Vintage Lenses for Indie Filmmakers MasterClass w/ Alan Besedin
One of the main goals of Indie Film Hustle is to give real world knowledge and resources to indie filmmakers so they can make a living doing what they love. Film gear is a big part of that equation. I always am on the lookout for the best bang for the buck when it comes to film gear.
I recently began to dip my toes into the world of vintage lenses. Vintages lenses are exactly that, vintage. You may be asking
"Alex, why would I but a 50-year-old lens that has color redition issues or is soft on the corners when the lenses of today are perfect, clean and more advanced?"
The main reason I've fallen in love with vintage lenses is exactly for that reason, they are not perfect. Years ago lenses were made by hand. Each lens had its own personality. Many of them have beautiful mistakes that made them stand out.
Case in point Stanley Kubrick. If you watch A Clockwork Orange you'll notice a wide shot as the doorbell rings about 20min into the film. The crazy wide shot was filmed with a Kinoptik 9.8 F2.3. The lens is far from perfect but it has character. Kubrick was more focused in achieving an interesting shot rather than a perfect one. This coming from a legendary perfectionist.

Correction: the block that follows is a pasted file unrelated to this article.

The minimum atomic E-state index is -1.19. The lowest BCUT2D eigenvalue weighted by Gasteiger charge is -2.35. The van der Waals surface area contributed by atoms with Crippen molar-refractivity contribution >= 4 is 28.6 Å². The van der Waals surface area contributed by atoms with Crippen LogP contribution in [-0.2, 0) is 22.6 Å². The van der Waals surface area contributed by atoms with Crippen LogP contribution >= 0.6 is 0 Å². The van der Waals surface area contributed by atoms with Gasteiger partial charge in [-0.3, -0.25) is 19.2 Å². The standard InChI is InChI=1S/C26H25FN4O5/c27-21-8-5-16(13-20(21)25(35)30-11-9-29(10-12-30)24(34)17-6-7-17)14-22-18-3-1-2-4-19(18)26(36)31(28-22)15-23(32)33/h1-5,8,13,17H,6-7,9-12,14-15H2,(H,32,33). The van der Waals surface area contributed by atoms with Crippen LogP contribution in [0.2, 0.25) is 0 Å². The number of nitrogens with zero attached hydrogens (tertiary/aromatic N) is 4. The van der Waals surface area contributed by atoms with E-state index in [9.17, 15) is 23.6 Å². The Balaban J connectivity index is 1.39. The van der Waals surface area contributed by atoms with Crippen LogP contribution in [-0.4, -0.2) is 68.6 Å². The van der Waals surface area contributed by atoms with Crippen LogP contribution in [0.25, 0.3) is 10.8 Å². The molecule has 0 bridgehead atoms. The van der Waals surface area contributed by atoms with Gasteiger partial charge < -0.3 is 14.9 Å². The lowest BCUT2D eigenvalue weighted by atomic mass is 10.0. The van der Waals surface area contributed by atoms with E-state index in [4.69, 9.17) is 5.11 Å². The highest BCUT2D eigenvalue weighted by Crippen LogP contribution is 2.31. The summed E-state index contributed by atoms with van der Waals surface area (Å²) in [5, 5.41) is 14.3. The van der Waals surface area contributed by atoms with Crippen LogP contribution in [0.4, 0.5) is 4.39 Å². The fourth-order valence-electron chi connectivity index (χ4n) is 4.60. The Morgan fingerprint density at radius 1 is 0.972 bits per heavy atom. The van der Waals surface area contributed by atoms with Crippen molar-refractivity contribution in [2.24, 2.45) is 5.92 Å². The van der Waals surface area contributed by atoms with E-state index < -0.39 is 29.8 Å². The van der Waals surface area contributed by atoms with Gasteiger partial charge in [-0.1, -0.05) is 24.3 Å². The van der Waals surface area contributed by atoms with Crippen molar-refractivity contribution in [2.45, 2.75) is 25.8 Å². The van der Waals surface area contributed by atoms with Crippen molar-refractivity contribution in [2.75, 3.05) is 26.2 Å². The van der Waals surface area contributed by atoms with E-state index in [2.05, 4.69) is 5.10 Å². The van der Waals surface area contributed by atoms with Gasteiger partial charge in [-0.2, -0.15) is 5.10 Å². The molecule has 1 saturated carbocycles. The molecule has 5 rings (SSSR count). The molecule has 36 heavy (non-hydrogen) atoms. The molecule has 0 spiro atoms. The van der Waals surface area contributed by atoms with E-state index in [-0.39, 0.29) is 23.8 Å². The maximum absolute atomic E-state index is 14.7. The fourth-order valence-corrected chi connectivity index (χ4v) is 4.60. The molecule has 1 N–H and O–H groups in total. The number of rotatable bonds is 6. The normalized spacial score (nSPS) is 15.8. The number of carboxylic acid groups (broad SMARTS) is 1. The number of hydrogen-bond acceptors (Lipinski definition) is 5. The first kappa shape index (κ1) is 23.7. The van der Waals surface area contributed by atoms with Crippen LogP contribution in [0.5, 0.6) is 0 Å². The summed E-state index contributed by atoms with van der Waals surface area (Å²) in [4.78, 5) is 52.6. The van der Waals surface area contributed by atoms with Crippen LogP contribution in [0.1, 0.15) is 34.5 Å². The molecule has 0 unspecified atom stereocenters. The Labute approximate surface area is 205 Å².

Kubrick lenses collection was made up of most vintage lenses. He would buy 10 copies of the same lenses, test them all and pick the best of the bunch and return the rest.
Using vintages lenses can also take the "digital bite" off of modern day camera sensors. The best thing about getting into vintage glass is the cost. You can get a beautiful "nifty 50mm" for between $20-$80. They're literally thousands of lens you can choose from, each one special in its own way. Vintage lenses can truly give your film a unique look and make you stand out from the crowd.
Today's guest Alan Besedin has been running in the filmmaking trenches for years and runs my go-to resource for vintages lenses VintageLensesforVideo.com. I've watched every video and read every article on the site. It's a wealth of info.
So enjoy my conversation with Alan Besedin from VintageLensesforVideo.com.